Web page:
It's amazing how Haley can move from writing "Fire the son of a bitch!" with regard to the sleeping air traffic controller to writing she'd bet her "first-born that they fought and lost the battle to keep two guys in that tower."

This isn't a criticism of Haley - merely to note that even the most doctrinaire among us (I'm sure I fall slightly to the right of Haley on a host of issues) can fall prey to right-wing tropes.

BTW, Haley, thanks for the heads-up on Cronon's other editorial, I'll look for it. And for the record, my reference to the knee-to-the-groin was a metaphor for you to deliver a tidy retort to right-wing bull a la Karen Garcia, not an exhortation for you to injure your sibling.

Karen - if you're planning on writing about shift work, I think you might look at the "heroic" but incredibly dangerous 72-hour shifts that medical residents and interns are put through. There's been some reform of this as the profession was finally forced to reckon with how many patients were being harmed or killed as a result of sleep-deprived young physicians. Similarly, I've noticed a growing reluctance to allow nurses to cram their 12-hour shifts together into three-day periods, as the quality of care decreases. It's understandable why a nurse would wish to cram those 12-hour shifts together - then they "get" four days off, but they really need it to recover afterward. And what hospital can afford the liability from exhaustion/burnout, whether it's doctors or nurses?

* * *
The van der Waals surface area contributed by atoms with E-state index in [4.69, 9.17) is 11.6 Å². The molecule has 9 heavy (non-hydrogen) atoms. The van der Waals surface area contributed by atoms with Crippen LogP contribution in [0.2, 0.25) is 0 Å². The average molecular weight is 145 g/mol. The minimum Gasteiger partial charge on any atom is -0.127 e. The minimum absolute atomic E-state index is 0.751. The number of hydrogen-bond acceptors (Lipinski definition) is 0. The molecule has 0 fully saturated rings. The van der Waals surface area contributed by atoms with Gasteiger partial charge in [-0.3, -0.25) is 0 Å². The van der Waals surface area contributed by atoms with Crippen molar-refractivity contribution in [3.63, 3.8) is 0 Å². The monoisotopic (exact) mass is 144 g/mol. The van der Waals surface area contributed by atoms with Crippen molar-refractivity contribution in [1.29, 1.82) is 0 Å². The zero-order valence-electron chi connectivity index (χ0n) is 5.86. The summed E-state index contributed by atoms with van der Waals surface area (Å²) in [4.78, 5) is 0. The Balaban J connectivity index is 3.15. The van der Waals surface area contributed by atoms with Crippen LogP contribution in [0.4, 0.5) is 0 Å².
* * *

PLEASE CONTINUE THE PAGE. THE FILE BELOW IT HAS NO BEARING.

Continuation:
Draft Spitzer said...

BTW, with regard to the Cronon situation, there is a potential "win" for our side if we can make the point that the GOP request for his email constitutes a costly governmental over-reach, which is exactly what the right claims to detest.
I'm not the first person to suggest that someone should simply calculate the bill that going through all the email and making all the necessary redactions for privacy that this investigation will require.
Then that bill should be presented directly to the Wisconsin Republicans who demanded the investigation.

Anonymous said...

Eva,

To me, the issue about the Professor is WHY they are targeting him in the first place--what's he supposed to have done to warrant the email search to begin with? He is clearly being singled out for his views and for publishing them. Scary.

Janet Camp